Monday, October 25, 2010

a granola in Times Square

This past Saturday afternoon I set out to find something every bit as likely to exist as the Fountain of Youth: a pair of boots that are both cute and comfortable for under $80. My search took me to one of my least favorite parts of Manhattan - 42nd St/Times Sq/34th St./Herald Square. This area is perpetually clogged with foreign tourists excited to shop in stores they can't normally go to, and American tourists excited to shop in stores they go to all the time at home (but Old Navy in New York City is just so much more exciting!) It wasn't long before, boots or no boots (in this case, no boots), I needed to leave.

When Kat asked me how I was adjusting to the city, I realized that most days I hardly even think about it. I've tried to keep my everyday life relatively small. I can walk to work from where I'm staying now, and I limited my search for a new place to a 2 mile radius of my office (although something called "winter" might put an end to my pedestrian habit soon). The grocery store and laundromat are just around the corner. It is manageable. I've started to recognize people, and this afternoon a group of older adults hanging out on the sidewalk who I walk by every afternoon talked to me for the first time.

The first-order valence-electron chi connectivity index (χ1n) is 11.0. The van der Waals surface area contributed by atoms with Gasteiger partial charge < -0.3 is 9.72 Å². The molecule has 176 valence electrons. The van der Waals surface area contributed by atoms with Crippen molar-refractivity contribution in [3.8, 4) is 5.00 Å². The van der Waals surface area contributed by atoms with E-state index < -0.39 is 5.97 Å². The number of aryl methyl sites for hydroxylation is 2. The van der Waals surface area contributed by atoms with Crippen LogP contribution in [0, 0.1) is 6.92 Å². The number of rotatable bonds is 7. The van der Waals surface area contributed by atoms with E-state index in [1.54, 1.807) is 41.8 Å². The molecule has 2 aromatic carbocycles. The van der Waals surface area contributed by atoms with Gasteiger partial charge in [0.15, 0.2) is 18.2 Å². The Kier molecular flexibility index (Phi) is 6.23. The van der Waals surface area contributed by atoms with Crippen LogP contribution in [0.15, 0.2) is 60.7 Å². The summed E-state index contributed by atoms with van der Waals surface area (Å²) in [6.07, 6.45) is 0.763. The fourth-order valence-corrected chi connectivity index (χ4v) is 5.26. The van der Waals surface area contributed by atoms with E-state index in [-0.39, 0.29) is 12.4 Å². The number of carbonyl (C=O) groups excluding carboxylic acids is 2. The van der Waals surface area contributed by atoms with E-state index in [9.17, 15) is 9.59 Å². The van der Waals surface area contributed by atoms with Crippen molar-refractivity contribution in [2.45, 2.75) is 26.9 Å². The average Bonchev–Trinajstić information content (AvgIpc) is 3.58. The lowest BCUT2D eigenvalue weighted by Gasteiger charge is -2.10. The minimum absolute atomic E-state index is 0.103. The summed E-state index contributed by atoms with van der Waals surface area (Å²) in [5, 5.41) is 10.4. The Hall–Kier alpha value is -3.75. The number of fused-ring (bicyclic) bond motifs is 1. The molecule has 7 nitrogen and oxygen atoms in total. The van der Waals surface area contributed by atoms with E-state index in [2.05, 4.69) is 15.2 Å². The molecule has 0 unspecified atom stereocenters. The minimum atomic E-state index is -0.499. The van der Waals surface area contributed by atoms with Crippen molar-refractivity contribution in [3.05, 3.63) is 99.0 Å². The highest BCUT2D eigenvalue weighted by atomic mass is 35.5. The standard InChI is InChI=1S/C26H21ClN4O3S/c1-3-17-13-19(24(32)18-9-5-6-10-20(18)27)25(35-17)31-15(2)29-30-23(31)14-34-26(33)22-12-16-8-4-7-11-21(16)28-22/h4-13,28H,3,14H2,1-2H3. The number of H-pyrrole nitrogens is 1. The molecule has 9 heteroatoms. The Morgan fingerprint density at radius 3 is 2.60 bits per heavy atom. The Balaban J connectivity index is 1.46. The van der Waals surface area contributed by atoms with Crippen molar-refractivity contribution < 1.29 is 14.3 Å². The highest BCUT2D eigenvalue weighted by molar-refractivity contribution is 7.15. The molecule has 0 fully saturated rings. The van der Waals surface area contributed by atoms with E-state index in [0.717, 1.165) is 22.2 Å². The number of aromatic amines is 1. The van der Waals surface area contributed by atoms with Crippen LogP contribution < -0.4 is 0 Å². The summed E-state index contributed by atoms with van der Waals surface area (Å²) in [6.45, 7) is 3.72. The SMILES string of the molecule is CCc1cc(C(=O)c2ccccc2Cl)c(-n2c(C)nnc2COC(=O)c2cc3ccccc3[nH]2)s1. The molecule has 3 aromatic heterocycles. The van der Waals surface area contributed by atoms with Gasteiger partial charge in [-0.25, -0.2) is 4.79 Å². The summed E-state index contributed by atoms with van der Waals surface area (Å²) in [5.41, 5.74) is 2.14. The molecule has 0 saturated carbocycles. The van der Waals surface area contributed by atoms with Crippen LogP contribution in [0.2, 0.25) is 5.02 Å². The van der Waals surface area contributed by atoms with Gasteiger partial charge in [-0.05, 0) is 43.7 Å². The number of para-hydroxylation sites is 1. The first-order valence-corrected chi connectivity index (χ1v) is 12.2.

But then there are moments in downtown Manhattan or while navigating a subway station at rush hour that I do get overwhelmed. Two kinds of overwhelmed, actually.

The first is what I felt on my boot search, a downright ecclesiastical sense of futility when surrounded by thousands of people working (if they're lucky) jobs they (usually) don't enjoy to earn money so they can buy stuff (lots of it) to impress each other, and then start the whole thing over the next day (to what end?). In those moments, everything is so meaningless it hurts.

On the other end of the spectrum are the occasional encounters with strangers that remind me that every person is indeed a human being with a story. Sitting on a bus one evening, I watched a child's curiosity about an architectural model the man next to her was carrying turn into a conversation about community art and the future of Prospect Park involving a third of the passengers. It might seem insignificant, but in a city where everyone is so close together all the time yet trying to avoid interacting, seeing strangers engage is something special. In those moments, everything is so meaningful it hurts.

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